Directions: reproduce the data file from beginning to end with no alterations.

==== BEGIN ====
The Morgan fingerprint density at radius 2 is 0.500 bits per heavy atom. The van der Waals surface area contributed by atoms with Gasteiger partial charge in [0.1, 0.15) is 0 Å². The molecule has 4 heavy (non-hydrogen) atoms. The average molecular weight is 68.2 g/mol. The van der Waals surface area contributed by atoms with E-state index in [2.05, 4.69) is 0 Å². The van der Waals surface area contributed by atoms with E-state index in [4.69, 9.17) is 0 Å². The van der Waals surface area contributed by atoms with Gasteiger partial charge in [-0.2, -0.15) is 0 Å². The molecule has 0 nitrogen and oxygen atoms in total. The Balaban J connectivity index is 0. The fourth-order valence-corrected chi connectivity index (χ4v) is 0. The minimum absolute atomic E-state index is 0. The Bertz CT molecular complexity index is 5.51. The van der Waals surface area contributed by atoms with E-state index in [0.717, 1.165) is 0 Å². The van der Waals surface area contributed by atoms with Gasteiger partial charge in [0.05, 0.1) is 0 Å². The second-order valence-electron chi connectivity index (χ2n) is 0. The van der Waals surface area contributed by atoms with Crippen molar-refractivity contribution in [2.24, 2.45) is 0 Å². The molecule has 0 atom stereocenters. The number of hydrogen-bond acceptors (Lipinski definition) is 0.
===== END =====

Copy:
The Morgan fingerprint density at radius 2 is 0.500 bits per heavy atom. The van der Waals surface area contributed by atoms with Gasteiger partial charge in [0.1, 0.15) is 0 Å². The molecule has 4 heavy (non-hydrogen) atoms. The average molecular weight is 68.2 g/mol. The van der Waals surface area contributed by atoms with E-state index in [2.05, 4.69) is 0 Å². The van der Waals surface area contributed by atoms with E-state index in [4.69, 9.17) is 0 Å². The van der Waals surface area contributed by atoms with Gasteiger partial charge in [-0.2, -0.15) is 0 Å². The molecule has 0 nitrogen and oxygen atoms in total. The Balaban J connectivity index is 0. The fourth-order valence-corrected chi connectivity index (χ4v) is 0. The minimum absolute atomic E-state index is 0. The Bertz CT molecular complexity index is 5.51. The van der Waals surface area contributed by atoms with E-state index in [0.717, 1.165) is 0 Å². The van der Waals surface area contributed by atoms with Gasteiger partial charge in [0.05, 0.1) is 0 Å². The second-order valence-electron chi connectivity index (χ2n) is 0. The van der Waals surface area contributed by atoms with Crippen molar-refractivity contribution in [2.24, 2.45) is 0 Å². The molecule has 0 atom stereocenters. The number of hydrogen-bond acceptors (Lipinski definition) is 0.